Stating that prescription drug abuse can lead to criminal behavior and burglary may seem far-fetched to some, but there is statistical evidence showing the link between these two issues. In many locations where there has been an increase in crime rates and criminal activity, there has also been an increase in prescription drug abuse during the same time-frame.
Pharmacy robberies and home burglaries have steadily increased in areas where drug abuse and addiction are a problem. Law enforcement officials and Departments of Public Safety report that burglaries are not the only criminal activity that increases where prescription drug abuse is widespread –murder, larceny, arson, motor vehicle thefts, domestic violence, sexual assault, and aggravated assault are also more frequent in regions with heavy prescription drug abuse.
Prescription drug abuse and addiction is rampant in the United States, and this is fueling the jump in burglaries across the nation. Aside from pharmacy break-ins, people are now breaking into homes to steal both prescription drugs and money. To these burglars, prescription drugs are just as good as money. Obviously, people breaking into a pharmacy are set on stealing prescription drugs. It is not clear whether individuals are breaking into homes solely for prescription drugs or if these substances are just on a burglars “grocery list” while looking for valuables to take from someone’s home.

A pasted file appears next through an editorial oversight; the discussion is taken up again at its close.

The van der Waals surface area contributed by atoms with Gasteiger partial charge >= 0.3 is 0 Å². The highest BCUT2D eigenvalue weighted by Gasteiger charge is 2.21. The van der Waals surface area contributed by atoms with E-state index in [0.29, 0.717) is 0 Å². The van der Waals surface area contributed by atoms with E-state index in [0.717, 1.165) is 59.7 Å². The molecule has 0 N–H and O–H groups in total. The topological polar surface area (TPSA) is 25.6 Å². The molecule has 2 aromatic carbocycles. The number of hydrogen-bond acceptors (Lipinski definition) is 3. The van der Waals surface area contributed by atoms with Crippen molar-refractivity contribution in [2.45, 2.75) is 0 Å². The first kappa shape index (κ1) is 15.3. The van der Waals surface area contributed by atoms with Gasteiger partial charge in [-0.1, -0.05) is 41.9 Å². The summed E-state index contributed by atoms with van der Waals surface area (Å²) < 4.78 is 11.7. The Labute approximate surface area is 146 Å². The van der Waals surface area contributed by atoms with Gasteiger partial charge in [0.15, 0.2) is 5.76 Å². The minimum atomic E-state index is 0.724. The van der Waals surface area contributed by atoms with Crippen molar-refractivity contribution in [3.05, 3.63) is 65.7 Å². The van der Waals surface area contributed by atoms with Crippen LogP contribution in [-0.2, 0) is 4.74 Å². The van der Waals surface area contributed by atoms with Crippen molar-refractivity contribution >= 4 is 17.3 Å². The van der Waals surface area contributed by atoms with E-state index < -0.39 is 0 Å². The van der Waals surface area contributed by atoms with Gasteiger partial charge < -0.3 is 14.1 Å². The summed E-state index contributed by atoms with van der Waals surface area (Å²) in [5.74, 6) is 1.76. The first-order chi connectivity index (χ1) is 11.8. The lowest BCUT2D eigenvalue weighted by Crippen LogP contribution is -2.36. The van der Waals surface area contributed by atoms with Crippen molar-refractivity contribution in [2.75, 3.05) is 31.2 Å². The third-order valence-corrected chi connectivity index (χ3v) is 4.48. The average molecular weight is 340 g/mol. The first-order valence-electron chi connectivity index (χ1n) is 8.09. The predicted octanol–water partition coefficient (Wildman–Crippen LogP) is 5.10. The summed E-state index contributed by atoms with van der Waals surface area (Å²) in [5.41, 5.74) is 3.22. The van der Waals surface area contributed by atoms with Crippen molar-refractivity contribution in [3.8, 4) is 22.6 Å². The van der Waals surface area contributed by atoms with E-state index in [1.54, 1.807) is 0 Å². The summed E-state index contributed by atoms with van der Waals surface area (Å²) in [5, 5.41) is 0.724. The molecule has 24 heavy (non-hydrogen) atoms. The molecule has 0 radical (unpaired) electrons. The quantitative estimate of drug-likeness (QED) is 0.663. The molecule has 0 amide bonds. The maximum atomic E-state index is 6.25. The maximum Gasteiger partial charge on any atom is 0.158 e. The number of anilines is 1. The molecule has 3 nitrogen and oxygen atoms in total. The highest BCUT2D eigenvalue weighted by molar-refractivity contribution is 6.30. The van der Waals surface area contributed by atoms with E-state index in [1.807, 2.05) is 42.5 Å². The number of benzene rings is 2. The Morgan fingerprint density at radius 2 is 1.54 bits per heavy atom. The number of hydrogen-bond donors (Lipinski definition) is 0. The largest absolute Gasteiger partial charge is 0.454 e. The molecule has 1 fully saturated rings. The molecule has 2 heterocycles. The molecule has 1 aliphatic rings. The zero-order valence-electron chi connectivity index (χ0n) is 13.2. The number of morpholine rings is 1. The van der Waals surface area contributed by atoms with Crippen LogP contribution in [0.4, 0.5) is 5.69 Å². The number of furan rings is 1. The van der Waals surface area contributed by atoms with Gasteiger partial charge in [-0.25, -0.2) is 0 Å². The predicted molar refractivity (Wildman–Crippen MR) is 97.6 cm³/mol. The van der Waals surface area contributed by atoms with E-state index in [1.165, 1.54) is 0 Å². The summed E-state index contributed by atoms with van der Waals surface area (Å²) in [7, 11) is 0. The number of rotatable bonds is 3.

Prescription drugs are in high-demand. Better drug monitoring programs are now in-place and it is harder for individuals to obtain prescription drugs than it used to be. Addicts who are turned away from a doctor or pharmacist may be desperate enough to steal prescription pads, steal another person’s drugs, and eventually break into a home or store when they are unable to feed the cravings from their addiction.
Addiction is a serious illness that will consume the person affected. His thoughts, feelings, and behaviors will become dependent on the addiction and fueled by the need to maintain both a physical dependency and psychological need to continue using. When symptoms of withdrawal begin to affect an addicted individual who stops using a prescription drug, it becomes imperative to fight-off these symptoms, which can range from uncomfortable to intolerable, such as:
For serious addicts, the need to feed a psychological compulsion or obsession is just as dominating. An addict can only think about his drug of choice, where he will get it, who he will use with, what he will do when he is using, etc. Feeding a prescription drug addiction isn’t about the desire to “get high” and have a sociable time with friends, it is an activity that seems as necessary as eating or drinking. While committing burglary and other crimes to obtain more of a prescription drug may seem far-fetched, it can seem like a small risk for someone in desperate need of a fix.